Should a loved one with Alzheimer's be given antipsychotics?
Many caregivers face this loaded question, which seems to have no straight answer.
The Federal Drug Administration (FDA) hasn't approved antipsychotic medications for formal use in people with Alzheimer's, but doctors are allowed to issue prescriptions for off-label use (when a drug is prescribed for a disease it wasn't officially authorized to treat).
Antipsychotics, such as: Seroquel, Abilify, Risperdal, Zyprexa and Haldol may reduce agitation, aggression and anxiety in people suffering from dementia, but they can also pose a significant threat to a senior's health.
To medicate, or not to medicate?
Jennifer Fitzpatrick, MSW, LCSW, an aging and dementia expert who consults for the Alzheimer's Association, admits that there are pros and cons to using antipsychotics to alleviate Alzheimer's symptoms.
"For some patients, these medications help manage behavior and can give caregivers a break," she says, "But the typical senior is probably already on other medications. Adding another one to the mix could result in unwanted side-effects."
These additional effects are scary: confusion, dizziness, incontinence and a decreased ability to move and speak are just a few of the potential consequences of antipsychotic use.
Much of the research into the effects of antipsychotics on people with Alzheimer's and other dementias lands firmly in the negative camp.
In 2005, the FDA issued a warning that people with dementia who are on certain antipsychotic medications face an increased risk of sudden death. Research has backed these claims, with some studies finding the risk of death may be doubled for seniors taking certain mood-altering prescriptions.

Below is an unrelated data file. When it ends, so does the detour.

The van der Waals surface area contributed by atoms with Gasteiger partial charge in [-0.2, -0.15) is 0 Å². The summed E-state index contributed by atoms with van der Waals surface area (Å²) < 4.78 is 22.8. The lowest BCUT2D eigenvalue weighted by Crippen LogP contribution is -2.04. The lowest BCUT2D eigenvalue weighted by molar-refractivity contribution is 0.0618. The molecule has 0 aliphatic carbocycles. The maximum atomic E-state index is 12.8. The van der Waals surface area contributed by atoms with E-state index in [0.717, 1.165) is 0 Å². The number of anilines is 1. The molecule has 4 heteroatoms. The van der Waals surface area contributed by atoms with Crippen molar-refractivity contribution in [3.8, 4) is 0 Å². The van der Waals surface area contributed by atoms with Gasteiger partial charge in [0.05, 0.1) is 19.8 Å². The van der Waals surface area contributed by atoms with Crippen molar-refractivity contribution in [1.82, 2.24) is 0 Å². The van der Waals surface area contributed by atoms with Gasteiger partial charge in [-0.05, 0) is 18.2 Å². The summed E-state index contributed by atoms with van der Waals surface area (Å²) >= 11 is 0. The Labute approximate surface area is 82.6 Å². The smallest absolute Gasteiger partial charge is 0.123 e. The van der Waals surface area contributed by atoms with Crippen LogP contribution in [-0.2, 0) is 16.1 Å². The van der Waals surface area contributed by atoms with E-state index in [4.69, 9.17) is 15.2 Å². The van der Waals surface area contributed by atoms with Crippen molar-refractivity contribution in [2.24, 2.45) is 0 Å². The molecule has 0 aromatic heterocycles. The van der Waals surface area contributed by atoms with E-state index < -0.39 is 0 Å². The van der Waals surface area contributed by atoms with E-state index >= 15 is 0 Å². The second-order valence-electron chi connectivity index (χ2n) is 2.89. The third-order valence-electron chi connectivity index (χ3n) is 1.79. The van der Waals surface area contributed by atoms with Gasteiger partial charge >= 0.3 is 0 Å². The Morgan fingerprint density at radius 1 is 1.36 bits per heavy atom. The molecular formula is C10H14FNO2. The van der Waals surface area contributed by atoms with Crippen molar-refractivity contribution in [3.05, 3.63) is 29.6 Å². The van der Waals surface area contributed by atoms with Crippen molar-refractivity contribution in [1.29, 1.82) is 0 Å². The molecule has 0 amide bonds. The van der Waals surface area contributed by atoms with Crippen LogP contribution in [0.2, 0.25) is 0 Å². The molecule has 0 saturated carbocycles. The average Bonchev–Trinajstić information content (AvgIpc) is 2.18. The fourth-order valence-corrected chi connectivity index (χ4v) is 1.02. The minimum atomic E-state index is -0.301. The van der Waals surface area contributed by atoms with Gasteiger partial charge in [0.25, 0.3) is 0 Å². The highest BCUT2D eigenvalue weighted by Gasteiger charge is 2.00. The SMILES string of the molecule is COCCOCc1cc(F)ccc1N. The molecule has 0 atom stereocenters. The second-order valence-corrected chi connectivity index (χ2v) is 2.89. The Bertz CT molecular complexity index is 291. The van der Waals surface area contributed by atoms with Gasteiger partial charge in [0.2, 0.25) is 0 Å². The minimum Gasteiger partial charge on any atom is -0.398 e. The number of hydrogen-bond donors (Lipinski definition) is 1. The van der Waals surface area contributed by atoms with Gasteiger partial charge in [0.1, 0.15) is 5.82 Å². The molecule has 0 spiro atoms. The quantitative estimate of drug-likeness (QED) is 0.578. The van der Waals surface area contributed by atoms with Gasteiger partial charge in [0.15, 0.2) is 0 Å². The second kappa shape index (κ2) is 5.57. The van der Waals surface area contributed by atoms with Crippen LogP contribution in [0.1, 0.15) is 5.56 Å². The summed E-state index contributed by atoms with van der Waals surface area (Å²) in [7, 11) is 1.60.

The lesser of two evils?
For some seniors, the benefits of antipsychotics may outweigh the risks.
A recent study found that dementia-stricken seniors who have a positive reaction to risperidone (Risperdal) were better off sticking with the medication as opposed to going off it after the recommended three to six months. When they stopped taking the drug, most elders experienced a return of their anxiety and agitation.
Antipsychotics may also be the key to making sure a senior stays calm enough to be cared for at home.
Once a person with Alzheimer's begins to exhibit extreme behavioral problems, a caregiver may no longer be able to handle taking care of them. In these situations, an elder may move into a nursing home where antipsychotic use is prevalent.
More than 88 percent of Medicare-funded antipsychotic medications prescribed in nursing homes are for people with dementia, according to the Department of Health and Human Services (HHS). About half of these prescriptions were for unnecessarily high dosages.
A treatment of last resort
Fitzpatrick feels that antipsychotics should only be sought when all other possible treatment avenues have been pursued. She suggests caregivers first use behavioral strategies to help their loved ones cope with feelings of anxiety and paranoia.
"When it comes to hallucinations or delusions, validating the patient's feelings is usually the best practice," she says.
This means avoiding the instinct to argue.
Don't try to convince a loved one that what they're seeing or hearing isn't real—it won't work. Your goal should be to help a senior feel safe without openly disagreeing with a vision that is very real to them.
Another approach advised by Fitzpatrick is distracting an agitated loved one with an activity that they enjoy doing.
If you feel that your loved one might benefit from treatment with antipsychotics, Fitzpatrick advises seeking out the expertise of a geriatrician or geriatric psychologist who can help them examine the advantages and drawbacks of antipsychotics and help them select the best course of action.